If there are impediments to me hearing God’s voice, how do I overcome it? Ps 95:8 provides us the answer: “Do not harden your hearts.” Pray to God that we may open our hearts to His call. Often, when we pray to God, it is a monologue conversation. We come to God with our laundry list of wishes; and not only that, we sometimes even stipulate the manner in which God ought to answer our prayers! In doing so, little do we realise, we have become narcissists – we are more concerned with ourselves and our needs than about God’s providence. A self-serving and self-centred person is unable to hear God’s voice. All he can hear is his own voice. In this way, he is really is his own God! In humility, let us reflect: is this why I am not hearing God? How can we truly hear God’s voice? We have to listen to God with the ears of our heart. Let us learn from Samuel. On the final time God called him, Samuel answered, “Speak, Lord, for your servant is listening” (verse 9). From that point on in his life, Samuel was attentive to God’s call. “As Samuel grew up, the Lord was with him and let none of his words fall to the ground.” (verse 19)

There are some among us who hear and answer the call of God. (Praise be to God!) However, as time goes by, as our calling bears fruits by the grace of God, we become proud and self-serving. We marvel at our achievements and forget that it is God who blesses us with success. As we become more and more self-centred, as pride creeps more and more into our psych, it becomes more and more difficult for us to hear the voice of God. This is the case for some disciples of John the Baptist. John was called by God in a special way. He was called to be the pre-cursor to Jesus, to be “the voice of one crying out in the wilderness, ‘Make straight the way of the Lord,’” (Jn 1:23). Then Jesus came to be baptised by John and began His public ministry. As Jesus gained popularity, John’s popularity waned. John’s waning popularity was in fact the direct result of him fulfilling his calling as the pre-cursor to Jesus. But some of John’s disciples were unsettled. Seeing Jesus as a competitor, they said to John, “Rabbi, the one who was with you across the Jordan, to whom you testified, here he is baptizing, and all are going to him” (Jn 3:26). John replied, “You yourselves are my witnesses that I said, ‘I am not the Messiah, but I have been sent ahead of him.’ He who has the bride is the bridegroom. The friend of the bridegroom, who stands and hears him, rejoices greatly at the bridegroom’s voice. For this reason my joy has been fulfilled. He must increase, but I must decrease.” (Jn 3:28-30) For those of us serving in church ministries, how often do we make the same mistake as these disciples of John? This is a common scenario: I serve my ministries diligent and faithfully for many years. Then someone else come along and is becoming more successful than I. What do I do? I should rejoice when God raises up another worker! This person could become my collaborator or even my successor. Instead, I see this person as a competitor. I feel threatened that my popularity is being eroded. So I try to undermine and sabotage his work.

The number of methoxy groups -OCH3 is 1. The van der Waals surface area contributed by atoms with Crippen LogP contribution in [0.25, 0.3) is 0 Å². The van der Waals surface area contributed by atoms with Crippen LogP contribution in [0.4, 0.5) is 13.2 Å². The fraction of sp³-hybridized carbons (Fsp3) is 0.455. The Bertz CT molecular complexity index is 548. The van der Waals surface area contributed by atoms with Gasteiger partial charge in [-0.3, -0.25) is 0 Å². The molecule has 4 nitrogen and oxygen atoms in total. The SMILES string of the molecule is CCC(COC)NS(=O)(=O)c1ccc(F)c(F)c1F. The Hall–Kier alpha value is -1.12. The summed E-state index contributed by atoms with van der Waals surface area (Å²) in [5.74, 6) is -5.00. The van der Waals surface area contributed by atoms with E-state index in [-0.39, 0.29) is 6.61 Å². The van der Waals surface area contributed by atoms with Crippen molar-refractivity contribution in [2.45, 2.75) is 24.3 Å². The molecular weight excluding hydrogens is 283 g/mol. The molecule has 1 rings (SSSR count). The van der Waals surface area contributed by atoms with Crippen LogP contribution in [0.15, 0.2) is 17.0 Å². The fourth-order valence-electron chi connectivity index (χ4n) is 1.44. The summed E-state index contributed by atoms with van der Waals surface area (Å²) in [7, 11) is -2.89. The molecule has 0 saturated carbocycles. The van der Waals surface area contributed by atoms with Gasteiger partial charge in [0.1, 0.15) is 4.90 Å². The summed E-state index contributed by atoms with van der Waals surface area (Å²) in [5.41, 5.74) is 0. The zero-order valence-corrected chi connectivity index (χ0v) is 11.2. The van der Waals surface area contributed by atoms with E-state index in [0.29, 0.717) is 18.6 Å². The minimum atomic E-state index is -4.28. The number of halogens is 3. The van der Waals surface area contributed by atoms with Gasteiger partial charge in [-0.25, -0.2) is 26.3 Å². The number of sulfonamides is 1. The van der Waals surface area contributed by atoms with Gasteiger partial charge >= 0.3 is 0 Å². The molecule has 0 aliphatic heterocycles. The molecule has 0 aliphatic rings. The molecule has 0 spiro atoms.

Let us learn from John the Baptist. In this week’s Gospel, as Jesus walked by, John openly proclaimed, “Look, here is the Lamb of God!” (verse 36) As a result, two of John disciples followed Jesus. One of them is Andrew, who was so inspired, that he became a follower of Jesus and told his brother Simon Peter, “We have found the Messiah” (verse 41). Andrew then brought Simon Peter to Jesus, who anointed Simon Peter as the future leader of the 12 Apostles: “You are Simon son of John. You are to be called Cephas” (verse 42). What do you think was Andrew’s calling? Andrew had received an importantly calling to be one of the 12 Apostles. Part of Andrew’s calling was also to bring Simon Peter to Jesus. Andrew was not jealous of Simon Peter. Andrew recognised that he and Simon Peter each has a different calling. As St Paul said, “The gifts he gave were that some would be apostles, some prophets, some evangelists, some pastors and teachers, to equip the saints for the work of ministry, for building up the body of Christ, until all of us come to the unity of the faith” (Eph 4:11-13) Not all of us are called to be apostles, prophets, evangelists, pastors or teachers. We must learn to be comfortable to where and what God calls us to. Our calling is not a mean to bring glory, fame and recognition to ourselves. When we become obsessed with glory, fame and recognition, then we are just serving ourselves, not God.

But God’s calling is not always about ministry and mission. Like a loving parent, He often calls us to turn away from sins so that we may attain true happiness and fulfilment. The lure of sin is deceptive. It promises instant gratification but in effect rob us of true peace and happiness. This is true with all sins but perhaps more so with sexual sins. For example, the instant gratification of a casual sexual encounter outside marriage can extract a heavy price on the family. A single encounter can ruin the happiness of not just the couple but the children as well. The Second Reading was written by St Paul in response to the rather casual attitude the Corinthians had towards sex and marriages. The Corinthians had the misguided belief that bodily actions carry no moral value. They believed they may have sex with whoever they wish without any moral implications. Immoral sexual acts are prevalent in Corinth. They are probably even more prevalent in today’s secular and relativist world. In the Second Reading, St Paul preaches against fornication, which refers to sex outside marriage. But immoral sexual acts are not just confined to pre-marital and extra-marital sexual acts. In today’s context, St Paul’s teachings takes on a much wider scope. St Paul said our bodies are a member of Christ (verse 15). This union between Christ and man is our final eschatological destiny (Rev 21:2). Through his bodily infliction, Christ used his body to express his supreme love for his bride, the Church. We use our body to express love, most intimately in the case of sexual love. When a husband and a wife joint their bodies and spirit in sexual union, they are in fact foreshadowing the union between God and man at end-time. It is only within the context of marriage that the sexual act can become the total gift of oneself to the other, just as Christ made a total gift of Himself to us His Church. Immoral sexual acts – whether they are pre-marital sex, extra-marital sex, masturbation, or same-gender sexual acts – relegate sex to a mere act of bodily pleasure. As we reduce our body to a mere object for personal gratifications, we lost sight of our eschatological destiny and bring sufferings upon ourselves, our spouses and children. As the Second Reading quite bluntly put it, we must not take our bodies which are members of Christ and “make them members of a prostitute” (verse 15).